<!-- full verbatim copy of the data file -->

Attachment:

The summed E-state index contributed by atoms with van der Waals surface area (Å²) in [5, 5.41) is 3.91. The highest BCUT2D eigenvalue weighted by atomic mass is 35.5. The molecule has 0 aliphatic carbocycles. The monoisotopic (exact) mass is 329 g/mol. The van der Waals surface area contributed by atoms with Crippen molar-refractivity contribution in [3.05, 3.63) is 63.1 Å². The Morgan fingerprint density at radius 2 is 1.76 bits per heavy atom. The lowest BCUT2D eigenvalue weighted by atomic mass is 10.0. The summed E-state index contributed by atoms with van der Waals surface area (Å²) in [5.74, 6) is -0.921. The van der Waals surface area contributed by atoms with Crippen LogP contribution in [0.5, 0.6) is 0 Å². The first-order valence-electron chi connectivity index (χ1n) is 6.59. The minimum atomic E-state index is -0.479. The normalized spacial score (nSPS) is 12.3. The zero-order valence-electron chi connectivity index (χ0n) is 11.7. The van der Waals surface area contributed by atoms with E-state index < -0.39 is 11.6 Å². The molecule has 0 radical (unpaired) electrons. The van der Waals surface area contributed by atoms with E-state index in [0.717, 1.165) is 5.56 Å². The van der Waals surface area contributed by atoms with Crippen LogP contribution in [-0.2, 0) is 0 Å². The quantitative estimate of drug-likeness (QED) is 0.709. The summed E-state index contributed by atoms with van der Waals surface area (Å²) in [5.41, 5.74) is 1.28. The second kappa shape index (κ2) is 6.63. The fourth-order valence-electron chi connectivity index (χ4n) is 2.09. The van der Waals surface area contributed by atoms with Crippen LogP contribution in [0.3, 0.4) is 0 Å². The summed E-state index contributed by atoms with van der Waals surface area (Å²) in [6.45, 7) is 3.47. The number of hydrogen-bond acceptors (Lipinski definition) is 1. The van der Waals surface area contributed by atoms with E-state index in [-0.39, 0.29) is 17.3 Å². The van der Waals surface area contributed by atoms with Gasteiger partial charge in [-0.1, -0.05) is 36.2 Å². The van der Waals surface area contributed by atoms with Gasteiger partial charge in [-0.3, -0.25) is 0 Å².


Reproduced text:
The summed E-state index contributed by atoms with van der Waals surface area (Å²) in [5, 5.41) is 3.91. The highest BCUT2D eigenvalue weighted by atomic mass is 35.5. The molecule has 0 aliphatic carbocycles. The monoisotopic (exact) mass is 329 g/mol. The van der Waals surface area contributed by atoms with Crippen molar-refractivity contribution in [3.05, 3.63) is 63.1 Å². The Morgan fingerprint density at radius 2 is 1.76 bits per heavy atom. The lowest BCUT2D eigenvalue weighted by atomic mass is 10.0. The summed E-state index contributed by atoms with van der Waals surface area (Å²) in [5.74, 6) is -0.921. The van der Waals surface area contributed by atoms with Crippen LogP contribution in [0.5, 0.6) is 0 Å². The first-order valence-electron chi connectivity index (χ1n) is 6.59. The minimum atomic E-state index is -0.479. The normalized spacial score (nSPS) is 12.3. The zero-order valence-electron chi connectivity index (χ0n) is 11.7. The van der Waals surface area contributed by atoms with E-state index < -0.39 is 11.6 Å². The molecule has 0 radical (unpaired) electrons. The van der Waals surface area contributed by atoms with E-state index in [0.717, 1.165) is 5.56 Å². The van der Waals surface area contributed by atoms with Crippen LogP contribution in [-0.2, 0) is 0 Å². The quantitative estimate of drug-likeness (QED) is 0.709. The summed E-state index contributed by atoms with van der Waals surface area (Å²) in [5.41, 5.74) is 1.28. The second kappa shape index (κ2) is 6.63. The fourth-order valence-electron chi connectivity index (χ4n) is 2.09. The van der Waals surface area contributed by atoms with Crippen LogP contribution in [0.3, 0.4) is 0 Å². The summed E-state index contributed by atoms with van der Waals surface area (Å²) in [6.45, 7) is 3.47. The number of hydrogen-bond acceptors (Lipinski definition) is 1. The van der Waals surface area contributed by atoms with E-state index in [-0.39, 0.29) is 17.3 Å². The van der Waals surface area contributed by atoms with Gasteiger partial charge in [-0.1, -0.05) is 36.2 Å². The van der Waals surface area contributed by atoms with Gasteiger partial charge in [-0.3, -0.25) is 0 Å².